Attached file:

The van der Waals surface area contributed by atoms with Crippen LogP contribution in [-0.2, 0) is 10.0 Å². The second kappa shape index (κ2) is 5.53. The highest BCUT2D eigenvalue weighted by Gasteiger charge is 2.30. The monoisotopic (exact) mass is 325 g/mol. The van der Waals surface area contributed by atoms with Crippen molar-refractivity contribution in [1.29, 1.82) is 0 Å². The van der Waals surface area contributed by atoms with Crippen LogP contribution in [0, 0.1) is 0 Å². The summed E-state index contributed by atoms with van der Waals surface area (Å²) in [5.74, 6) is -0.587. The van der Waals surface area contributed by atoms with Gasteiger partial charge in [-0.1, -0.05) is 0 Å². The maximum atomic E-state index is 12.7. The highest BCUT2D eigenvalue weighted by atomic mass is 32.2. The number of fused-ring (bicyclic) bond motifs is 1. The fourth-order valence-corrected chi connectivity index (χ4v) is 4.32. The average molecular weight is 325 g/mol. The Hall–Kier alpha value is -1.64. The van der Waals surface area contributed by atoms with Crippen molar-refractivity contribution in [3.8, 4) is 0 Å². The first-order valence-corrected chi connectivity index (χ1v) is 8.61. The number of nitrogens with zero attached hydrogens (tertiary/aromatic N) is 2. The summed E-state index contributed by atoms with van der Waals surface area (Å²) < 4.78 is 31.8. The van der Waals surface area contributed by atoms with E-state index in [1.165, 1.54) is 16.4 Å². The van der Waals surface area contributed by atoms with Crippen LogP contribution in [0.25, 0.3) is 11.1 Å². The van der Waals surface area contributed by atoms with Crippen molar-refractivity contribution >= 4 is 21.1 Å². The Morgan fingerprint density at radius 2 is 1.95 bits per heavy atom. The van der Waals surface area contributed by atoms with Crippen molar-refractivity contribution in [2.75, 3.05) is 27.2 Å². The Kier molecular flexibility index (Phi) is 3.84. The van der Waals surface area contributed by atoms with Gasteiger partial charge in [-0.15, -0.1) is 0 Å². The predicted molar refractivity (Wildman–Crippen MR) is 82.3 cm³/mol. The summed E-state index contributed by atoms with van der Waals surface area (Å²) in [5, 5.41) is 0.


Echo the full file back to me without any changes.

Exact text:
The van der Waals surface area contributed by atoms with Crippen LogP contribution in [-0.2, 0) is 10.0 Å². The second kappa shape index (κ2) is 5.53. The highest BCUT2D eigenvalue weighted by Gasteiger charge is 2.30. The monoisotopic (exact) mass is 325 g/mol. The van der Waals surface area contributed by atoms with Crippen molar-refractivity contribution in [1.29, 1.82) is 0 Å². The van der Waals surface area contributed by atoms with Crippen LogP contribution in [0, 0.1) is 0 Å². The summed E-state index contributed by atoms with van der Waals surface area (Å²) in [5.74, 6) is -0.587. The van der Waals surface area contributed by atoms with Gasteiger partial charge in [-0.1, -0.05) is 0 Å². The maximum atomic E-state index is 12.7. The highest BCUT2D eigenvalue weighted by atomic mass is 32.2. The number of fused-ring (bicyclic) bond motifs is 1. The fourth-order valence-corrected chi connectivity index (χ4v) is 4.32. The average molecular weight is 325 g/mol. The Hall–Kier alpha value is -1.64. The van der Waals surface area contributed by atoms with Crippen molar-refractivity contribution in [3.8, 4) is 0 Å². The first-order valence-corrected chi connectivity index (χ1v) is 8.61. The number of nitrogens with zero attached hydrogens (tertiary/aromatic N) is 2. The summed E-state index contributed by atoms with van der Waals surface area (Å²) < 4.78 is 31.8. The van der Waals surface area contributed by atoms with E-state index in [1.165, 1.54) is 16.4 Å². The van der Waals surface area contributed by atoms with Crippen LogP contribution in [0.25, 0.3) is 11.1 Å². The van der Waals surface area contributed by atoms with Crippen molar-refractivity contribution >= 4 is 21.1 Å². The Morgan fingerprint density at radius 2 is 1.95 bits per heavy atom. The van der Waals surface area contributed by atoms with Crippen molar-refractivity contribution in [2.75, 3.05) is 27.2 Å². The Kier molecular flexibility index (Phi) is 3.84. The van der Waals surface area contributed by atoms with Gasteiger partial charge in [-0.15, -0.1) is 0 Å². The predicted molar refractivity (Wildman–Crippen MR) is 82.3 cm³/mol. The summed E-state index contributed by atoms with van der Waals surface area (Å²) in [5, 5.41) is 0.